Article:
Mayor delivers on promise to feed hungry

City of Cape Town executive mayor, Dan Plato, and Somerset West Rotary Club president, Eppie McFarlane, listen attentively to Lorraine Emery, coordinator of the food relief effort in Sir Lowrys Pass Village, as she explains how the system functions.

An undertaking made a month ago by City of Cape Town executive mayor, Dan Plato, was honoured when he visited the Helderberg Basin last Thursday to capacitate two soup kitchens.

The two soup kitchens – one in Garden Village, Somerset West, the other in Sir Lowry’s Pass Village – have been mainstays in helping to keep hunger at bay for many years, but they have played an even greater role during the lockdown period, with the increase in joblessness, and the rising tide of hunger.

“This is number 101 of the 200 hundred soup kitchens in the City of Cape Town that we are helping with equipment and supplies, as I promised I would do when we met at Vergelegen. What was it, a month ago?” said Mr Plato, to which the Garden Village soup kitchen ladies responded with a chorus of thank yous and appreciation for how rapidly Mr Plato had responded to their request for assistance.

“We are distributing this equipment to every ward in the City of Cape Town because we cannot have people only dependent on food parcels. This is an on-going initiative to capacitate the going concerns, such as this soup kitchen,” Mr Plato said.

“When I leave here, I am going to the soup kitchen in Sir Lowry’s Pass Village which will be number 102 to be capacitated.”

The equipment delivered by
Mr Plato consisted of a three-burner gas cooking range, two gargantuan soup pots, a large cylinder of gas, and an array of dry ingredients, such as rice, soya mix and dry soup mix.

Sub-council 24 chair, Stuart Pringle, said: “Mayor Plato, it’s a great pleasure to have you here in the Helderberg, and thank you for responding so rapidly to the community’s request for help. A special thank you to the City officials too, who have been working tirelessly behind the scenes to make this happen.”

“There are a number of organisations that have been feeding the hungry for many years, including Helderberg Ubuntu Feeds, which is the project I put together with the Rotary Club of Somerset West, then obviously what the mayor has given us.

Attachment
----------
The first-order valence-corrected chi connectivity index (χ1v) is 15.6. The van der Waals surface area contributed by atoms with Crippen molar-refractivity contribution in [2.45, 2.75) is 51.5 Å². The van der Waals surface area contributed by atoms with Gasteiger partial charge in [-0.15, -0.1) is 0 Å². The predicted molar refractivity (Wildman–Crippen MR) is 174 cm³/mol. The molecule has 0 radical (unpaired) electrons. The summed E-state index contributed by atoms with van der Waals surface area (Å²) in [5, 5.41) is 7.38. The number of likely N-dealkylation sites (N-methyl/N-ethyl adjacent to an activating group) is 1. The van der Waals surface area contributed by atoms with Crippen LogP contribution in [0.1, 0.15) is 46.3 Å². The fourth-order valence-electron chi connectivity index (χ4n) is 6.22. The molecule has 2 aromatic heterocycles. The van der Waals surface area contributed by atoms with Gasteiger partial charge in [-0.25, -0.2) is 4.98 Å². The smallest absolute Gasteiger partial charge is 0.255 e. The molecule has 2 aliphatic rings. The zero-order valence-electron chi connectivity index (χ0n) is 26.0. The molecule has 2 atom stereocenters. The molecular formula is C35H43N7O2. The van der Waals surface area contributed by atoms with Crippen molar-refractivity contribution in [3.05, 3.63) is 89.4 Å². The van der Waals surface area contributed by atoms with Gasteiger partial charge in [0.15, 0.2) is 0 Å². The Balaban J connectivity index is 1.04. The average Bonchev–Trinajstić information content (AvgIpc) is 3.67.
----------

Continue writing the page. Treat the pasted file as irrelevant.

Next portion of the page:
“We also have a young businessman, Tony McPherson, who runs the McPherson Foundation, sources products in bulk and packages food parcels, Vergelegen wine estate which makes 200 hot meals at its two restaurants every day, and 100 loaves of bread weekly from Blue Ribbon Bakeries, all for distribution by Helderberg Ubuntu Feeds via the various community structures in the Helderberg.”

Next stop for Mr Plato was Sir Lowry’s Pass Village, where he visited the soup kitchen run by Lizaan October, to deliver a gas cooking range, pots, gas cylinder, and dry goods.

Also present was a Blue Ribbon representative, who made a once off delivery of 1 000 litres of hot soup, prepared by Woodstock Brewery, one of a number of small-scale brewers, that are using their brewing kettles during lockdown to feed the hungry, because they cannot brew beer. In short order, Mr Plato got involved in portioning soup for the long queue of people waiting expectantly for possibly their only meal of the day.

The feeding scheme is housed in “Die Tappie”, formerly a pub adjacent to the railway line which passes through the village.

The building has been and renovated by Lorraine Emery of Wedderwill Country Estate, and renamed “Die Kosblik”, which is the centre of operations.

“I manage the Wedderwill Trust,” Ms Emery said, “and we decided to get involved during lockdown. Initially we didn’t have enough funds so I went out and had a bit of a look around to see what we could raise.

“We started with Ladles of Love, SOS Africa and our church, Every Nation Church in Somerset West. We all support and we all donate food. I put the food parcels together with Lizaan (October) and the ladies from the community, and we just give out as much as comes in.

“Lizaan cooks for 90 elderly people and a number of infants in the community every day, and that food is delivered by a group of runners.

“Lizaan cooks for 300 people every day, and over and above that last month, we fed 500 families, including the elderly, in the community.”

Ms Emery said that her husband had funded the six-month lease for “Die Kosblik”, which runs to end December.

“Nothing is cast in stone. We will continue as long as there are people who want to give. The Sir Lowry’s Pass Trust holds the lease (on “Die Kosblik”) from the City of Cape Town, and they are very happy for us to be doing this work, so if I want to extend the lease it will be no problem.”